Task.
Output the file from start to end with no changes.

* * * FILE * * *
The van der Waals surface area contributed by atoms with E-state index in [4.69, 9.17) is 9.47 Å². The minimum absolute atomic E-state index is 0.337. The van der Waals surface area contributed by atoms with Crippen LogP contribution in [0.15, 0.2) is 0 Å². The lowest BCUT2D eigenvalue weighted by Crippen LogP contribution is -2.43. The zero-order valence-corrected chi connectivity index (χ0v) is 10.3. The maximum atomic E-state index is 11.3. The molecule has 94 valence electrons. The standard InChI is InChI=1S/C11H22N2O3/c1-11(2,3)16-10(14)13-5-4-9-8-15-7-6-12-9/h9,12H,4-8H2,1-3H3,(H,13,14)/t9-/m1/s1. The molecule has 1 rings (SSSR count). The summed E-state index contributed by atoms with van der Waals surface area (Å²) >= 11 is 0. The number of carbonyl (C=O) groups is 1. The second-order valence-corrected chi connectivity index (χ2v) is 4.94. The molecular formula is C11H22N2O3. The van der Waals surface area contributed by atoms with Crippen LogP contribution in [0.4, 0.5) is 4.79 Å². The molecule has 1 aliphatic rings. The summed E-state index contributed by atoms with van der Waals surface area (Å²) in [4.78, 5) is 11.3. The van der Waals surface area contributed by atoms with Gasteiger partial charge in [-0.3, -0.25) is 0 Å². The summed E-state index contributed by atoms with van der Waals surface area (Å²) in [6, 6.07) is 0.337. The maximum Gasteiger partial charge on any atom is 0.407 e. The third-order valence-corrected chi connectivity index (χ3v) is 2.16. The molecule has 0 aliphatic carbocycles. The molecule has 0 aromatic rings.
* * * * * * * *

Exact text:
The van der Waals surface area contributed by atoms with E-state index in [4.69, 9.17) is 9.47 Å². The minimum absolute atomic E-state index is 0.337. The van der Waals surface area contributed by atoms with Crippen LogP contribution in [0.15, 0.2) is 0 Å². The lowest BCUT2D eigenvalue weighted by Crippen LogP contribution is -2.43. The zero-order valence-corrected chi connectivity index (χ0v) is 10.3. The maximum atomic E-state index is 11.3. The molecule has 94 valence electrons. The standard InChI is InChI=1S/C11H22N2O3/c1-11(2,3)16-10(14)13-5-4-9-8-15-7-6-12-9/h9,12H,4-8H2,1-3H3,(H,13,14)/t9-/m1/s1. The molecule has 1 rings (SSSR count). The summed E-state index contributed by atoms with van der Waals surface area (Å²) >= 11 is 0. The number of carbonyl (C=O) groups is 1. The second-order valence-corrected chi connectivity index (χ2v) is 4.94. The molecular formula is C11H22N2O3. The van der Waals surface area contributed by atoms with Crippen LogP contribution in [0.4, 0.5) is 4.79 Å². The molecule has 1 aliphatic rings. The summed E-state index contributed by atoms with van der Waals surface area (Å²) in [4.78, 5) is 11.3. The van der Waals surface area contributed by atoms with Gasteiger partial charge in [-0.3, -0.25) is 0 Å². The summed E-state index contributed by atoms with van der Waals surface area (Å²) in [6, 6.07) is 0.337. The maximum Gasteiger partial charge on any atom is 0.407 e. The third-order valence-corrected chi connectivity index (χ3v) is 2.16. The molecule has 0 aliphatic carbocycles. The molecule has 0 aromatic rings.